The north aisle of the church was not dismantled at the dissolution of the priory but remained in use until the beginning of the nineteenth century. A watercolour by Edward Dayes (died 1804) shows the north aisle still standing, but the west windows of the church and aisle already blocked in. Although the watercolour is undated it is reasonable to assume that it relects the situation towards the end of the eighteenth century. The five buttresses and the final respond have recently been excavated, and it is interesting that no buttresses have been found towards the west end of the aisle. The rather odd architecture shown by Dayes at this end seems to be substantiated by the excavations, but why it is like this is, at the moment, open to conjecture. Note also that the roof of the aisle has already been lowered beneath the line of the west front front of the priory, and this meant that it was necessary to block the triforium windows in. (There is an engraving of 1810 by Samuel Rawle showing the inside of the church with the nave standing and the triforium windows blocked - see below left).
In an engraving by Cotman dated 1817, the aisle has been removed and there seems to be a spoil heap in the foreground of the picture. By this time the arches in the church had been blocked up and the windows of the aisle inserted between them. The registers for 1809 record that Baptisms were taking place at Wighton Church while alterations were being undertaken at the church, and this presumably reflects the dismantling of the north aisle at that time.
John Britton in his Architectural Antiquities of Great Britain vol 3 (London 1812 p. 71f) writes:
Blomefield and Parkin in their prolix and dull "Topographical History of the county of Norfolk" have neglected to describe, and indeed have scarcely noticed the large remains of the Priory Church at Binham. They merely observe that "Mr. Samuel Buck published a print of the ruins of this priory and its church, great part of the west end of which church, was standing then, in 1738." This is not only a negligent mode of description, but is reprehensibly erroneous, for it implies that the whole church was gone when they published, and that only part of the west end was standing in 1738. In the year 1809, however, a large portion of this building remained, as displayed in the two annexed prints*: and it is very evident that no part had been rebuilt since Buck took his drawing ... The Western Front of this church, when in a perfect state, must have been highly decorated with columns, arcades, windows, mouldings,&c. and thus have presented a grand display of architectural embellishment ... At present, it is much dilapidated, and its large central window, and that to the north aile are filled up with plaster, &c. When I visited Binham, the front wall was partly detached from the side walls and roof, and the whole ediface in a very ruinous condition: yet it is still used as the parish church. To the east and south of the present building are several remains of piers, columns. and walls: and at a short distance from the western front, are some ruins called the gaol. Further to the west is a house and premises called the Abbey Farm...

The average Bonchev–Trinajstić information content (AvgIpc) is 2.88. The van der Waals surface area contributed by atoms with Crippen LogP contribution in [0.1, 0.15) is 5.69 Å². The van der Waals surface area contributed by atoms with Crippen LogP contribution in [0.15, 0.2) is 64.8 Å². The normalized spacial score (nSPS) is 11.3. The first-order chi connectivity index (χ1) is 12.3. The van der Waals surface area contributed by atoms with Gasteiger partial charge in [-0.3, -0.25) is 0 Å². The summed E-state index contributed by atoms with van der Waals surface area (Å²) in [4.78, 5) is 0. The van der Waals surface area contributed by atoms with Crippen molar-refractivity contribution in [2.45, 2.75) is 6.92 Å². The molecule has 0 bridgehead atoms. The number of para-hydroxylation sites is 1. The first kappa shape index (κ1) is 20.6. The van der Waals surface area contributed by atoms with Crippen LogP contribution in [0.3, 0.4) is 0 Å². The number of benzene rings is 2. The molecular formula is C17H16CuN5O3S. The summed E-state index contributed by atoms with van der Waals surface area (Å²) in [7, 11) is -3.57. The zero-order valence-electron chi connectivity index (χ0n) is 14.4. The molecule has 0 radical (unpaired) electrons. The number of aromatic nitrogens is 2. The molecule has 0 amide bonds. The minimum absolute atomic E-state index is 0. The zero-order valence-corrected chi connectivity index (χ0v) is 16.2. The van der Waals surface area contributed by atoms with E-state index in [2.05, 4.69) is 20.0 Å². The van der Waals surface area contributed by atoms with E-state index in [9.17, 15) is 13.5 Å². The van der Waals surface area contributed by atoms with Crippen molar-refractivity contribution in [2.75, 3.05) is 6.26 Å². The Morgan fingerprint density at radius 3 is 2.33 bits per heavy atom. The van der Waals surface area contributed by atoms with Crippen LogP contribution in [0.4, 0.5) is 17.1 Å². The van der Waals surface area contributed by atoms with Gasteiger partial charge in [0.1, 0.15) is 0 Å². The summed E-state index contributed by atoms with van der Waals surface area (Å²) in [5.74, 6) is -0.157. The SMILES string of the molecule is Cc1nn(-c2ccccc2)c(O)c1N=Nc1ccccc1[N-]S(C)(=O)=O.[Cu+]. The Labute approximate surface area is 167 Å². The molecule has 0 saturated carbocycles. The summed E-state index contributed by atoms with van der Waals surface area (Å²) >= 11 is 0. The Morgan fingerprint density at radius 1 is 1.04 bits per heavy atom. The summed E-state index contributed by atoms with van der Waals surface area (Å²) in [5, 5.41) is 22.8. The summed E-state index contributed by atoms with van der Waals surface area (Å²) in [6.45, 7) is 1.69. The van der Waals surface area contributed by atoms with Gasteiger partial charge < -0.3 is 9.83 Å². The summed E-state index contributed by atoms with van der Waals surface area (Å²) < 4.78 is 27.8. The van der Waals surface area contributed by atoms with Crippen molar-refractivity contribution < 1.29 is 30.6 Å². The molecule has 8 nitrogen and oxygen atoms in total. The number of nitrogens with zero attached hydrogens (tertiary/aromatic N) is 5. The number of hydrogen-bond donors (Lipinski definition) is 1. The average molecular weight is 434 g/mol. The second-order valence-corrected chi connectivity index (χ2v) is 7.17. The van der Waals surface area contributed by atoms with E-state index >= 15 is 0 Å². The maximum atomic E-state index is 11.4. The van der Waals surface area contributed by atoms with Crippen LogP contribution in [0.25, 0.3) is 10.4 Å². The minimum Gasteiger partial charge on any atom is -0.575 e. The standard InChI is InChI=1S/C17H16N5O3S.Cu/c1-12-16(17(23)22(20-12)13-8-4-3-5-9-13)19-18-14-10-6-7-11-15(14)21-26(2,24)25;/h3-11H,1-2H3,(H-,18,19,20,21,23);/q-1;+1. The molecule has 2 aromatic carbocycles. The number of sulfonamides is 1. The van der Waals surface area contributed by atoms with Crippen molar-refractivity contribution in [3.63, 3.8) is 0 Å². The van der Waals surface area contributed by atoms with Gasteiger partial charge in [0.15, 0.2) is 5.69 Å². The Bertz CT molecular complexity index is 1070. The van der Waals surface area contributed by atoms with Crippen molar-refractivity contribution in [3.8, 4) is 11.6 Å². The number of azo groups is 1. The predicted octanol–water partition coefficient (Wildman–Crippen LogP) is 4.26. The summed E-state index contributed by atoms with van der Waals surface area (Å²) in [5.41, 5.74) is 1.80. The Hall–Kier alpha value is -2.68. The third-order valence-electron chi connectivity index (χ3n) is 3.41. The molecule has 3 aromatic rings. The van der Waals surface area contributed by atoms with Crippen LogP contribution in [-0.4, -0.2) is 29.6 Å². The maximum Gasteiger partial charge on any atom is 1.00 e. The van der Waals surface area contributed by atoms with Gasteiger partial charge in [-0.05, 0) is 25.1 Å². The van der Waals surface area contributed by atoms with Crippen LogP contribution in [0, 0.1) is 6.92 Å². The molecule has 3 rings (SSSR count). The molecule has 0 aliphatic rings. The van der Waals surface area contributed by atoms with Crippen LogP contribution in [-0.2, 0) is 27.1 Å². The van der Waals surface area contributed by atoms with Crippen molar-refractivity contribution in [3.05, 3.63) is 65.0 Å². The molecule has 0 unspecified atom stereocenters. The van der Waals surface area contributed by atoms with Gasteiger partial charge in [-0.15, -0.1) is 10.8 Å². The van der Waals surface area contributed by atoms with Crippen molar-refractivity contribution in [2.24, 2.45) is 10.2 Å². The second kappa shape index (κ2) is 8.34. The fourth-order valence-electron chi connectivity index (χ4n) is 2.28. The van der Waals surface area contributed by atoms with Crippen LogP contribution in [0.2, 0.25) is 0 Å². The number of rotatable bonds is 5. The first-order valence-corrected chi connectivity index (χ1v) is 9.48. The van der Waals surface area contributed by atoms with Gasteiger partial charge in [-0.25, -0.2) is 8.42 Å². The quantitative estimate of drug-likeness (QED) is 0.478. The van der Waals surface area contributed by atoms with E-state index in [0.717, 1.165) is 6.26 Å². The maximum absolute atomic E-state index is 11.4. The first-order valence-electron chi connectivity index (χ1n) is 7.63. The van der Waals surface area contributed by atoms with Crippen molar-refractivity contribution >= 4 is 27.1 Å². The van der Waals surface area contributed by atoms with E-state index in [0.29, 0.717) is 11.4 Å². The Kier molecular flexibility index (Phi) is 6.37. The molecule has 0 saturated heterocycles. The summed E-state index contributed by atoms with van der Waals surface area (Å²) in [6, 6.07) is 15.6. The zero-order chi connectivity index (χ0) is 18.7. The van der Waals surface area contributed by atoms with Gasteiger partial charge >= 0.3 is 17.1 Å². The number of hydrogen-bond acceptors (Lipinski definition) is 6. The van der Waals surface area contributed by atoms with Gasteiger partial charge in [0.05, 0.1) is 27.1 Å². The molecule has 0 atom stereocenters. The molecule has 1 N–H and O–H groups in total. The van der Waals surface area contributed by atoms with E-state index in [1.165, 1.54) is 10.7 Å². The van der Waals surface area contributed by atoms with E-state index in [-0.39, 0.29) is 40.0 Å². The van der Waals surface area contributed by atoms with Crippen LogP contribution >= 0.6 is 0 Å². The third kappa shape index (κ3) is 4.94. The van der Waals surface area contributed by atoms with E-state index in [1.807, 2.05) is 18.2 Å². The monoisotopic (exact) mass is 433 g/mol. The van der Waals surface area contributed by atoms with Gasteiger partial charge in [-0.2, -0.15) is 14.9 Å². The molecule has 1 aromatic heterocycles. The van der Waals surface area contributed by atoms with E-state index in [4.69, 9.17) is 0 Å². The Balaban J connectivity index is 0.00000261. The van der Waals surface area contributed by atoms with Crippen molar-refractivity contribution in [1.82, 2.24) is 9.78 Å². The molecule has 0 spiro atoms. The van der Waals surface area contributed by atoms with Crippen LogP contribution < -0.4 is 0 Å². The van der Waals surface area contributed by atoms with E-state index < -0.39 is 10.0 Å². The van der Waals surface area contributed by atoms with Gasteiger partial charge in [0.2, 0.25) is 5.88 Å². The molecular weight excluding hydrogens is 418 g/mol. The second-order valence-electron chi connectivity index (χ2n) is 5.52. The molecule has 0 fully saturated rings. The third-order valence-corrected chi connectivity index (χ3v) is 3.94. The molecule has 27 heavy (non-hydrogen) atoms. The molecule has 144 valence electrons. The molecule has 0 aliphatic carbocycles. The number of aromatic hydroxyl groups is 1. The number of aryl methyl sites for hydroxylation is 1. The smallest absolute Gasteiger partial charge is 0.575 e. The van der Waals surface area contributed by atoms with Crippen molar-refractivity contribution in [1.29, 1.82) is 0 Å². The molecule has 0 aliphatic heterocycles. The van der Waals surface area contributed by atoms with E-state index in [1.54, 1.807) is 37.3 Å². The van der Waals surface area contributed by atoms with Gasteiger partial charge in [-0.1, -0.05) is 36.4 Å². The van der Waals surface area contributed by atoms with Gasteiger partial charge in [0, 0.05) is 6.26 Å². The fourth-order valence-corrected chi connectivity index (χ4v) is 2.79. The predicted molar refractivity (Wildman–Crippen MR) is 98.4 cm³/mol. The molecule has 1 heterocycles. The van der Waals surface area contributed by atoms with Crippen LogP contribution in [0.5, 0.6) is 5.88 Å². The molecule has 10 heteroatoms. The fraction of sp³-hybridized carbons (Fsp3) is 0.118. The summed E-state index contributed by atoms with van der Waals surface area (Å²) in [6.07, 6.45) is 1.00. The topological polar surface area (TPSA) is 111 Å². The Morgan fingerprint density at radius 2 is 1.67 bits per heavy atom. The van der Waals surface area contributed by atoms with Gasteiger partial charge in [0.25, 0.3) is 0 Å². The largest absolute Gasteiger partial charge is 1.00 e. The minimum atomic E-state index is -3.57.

Recent excavationsof the north aisle show the nineteenth century infill of the church walls and the remaining structure of the aisle itself. Like the west front of the church, the aisle walls and the buttresses have footings of flint cobbles.
It seems reasonable to assume that before the North Aisle was demolished, the West Front of the nave and north aisle had already been blocked in, the roof of the aisle lowered and the triforium blocked in. The Cotman and Thirtle paintings of the rood screen also show the north aisle standing, and show the lower portions of the windows boarded up.
It is probable that the two most easterly bays of the aisle were sectioned off as a Lady Chapel (for pictures suggesting this see the Cotman and Thirtle paintings hyperlinked above). The Church is dedicated to the Blessed Virgin Mary, and the chapel would have been given some prominence. Of what remains of the North Aisle, it is evident that it was divided from the Monastic part of the priory at its most easterly end, by a wooden structure which was held in place by a large beam across the arch, above which were wooden poles fixed into the top of the arch. The present wall in that position is post-dissolution and seems to have been constructed when a small dwelling was erected in the North Transept. On the western side of the second bay there is the remains of a large window which would have added light to the chapel.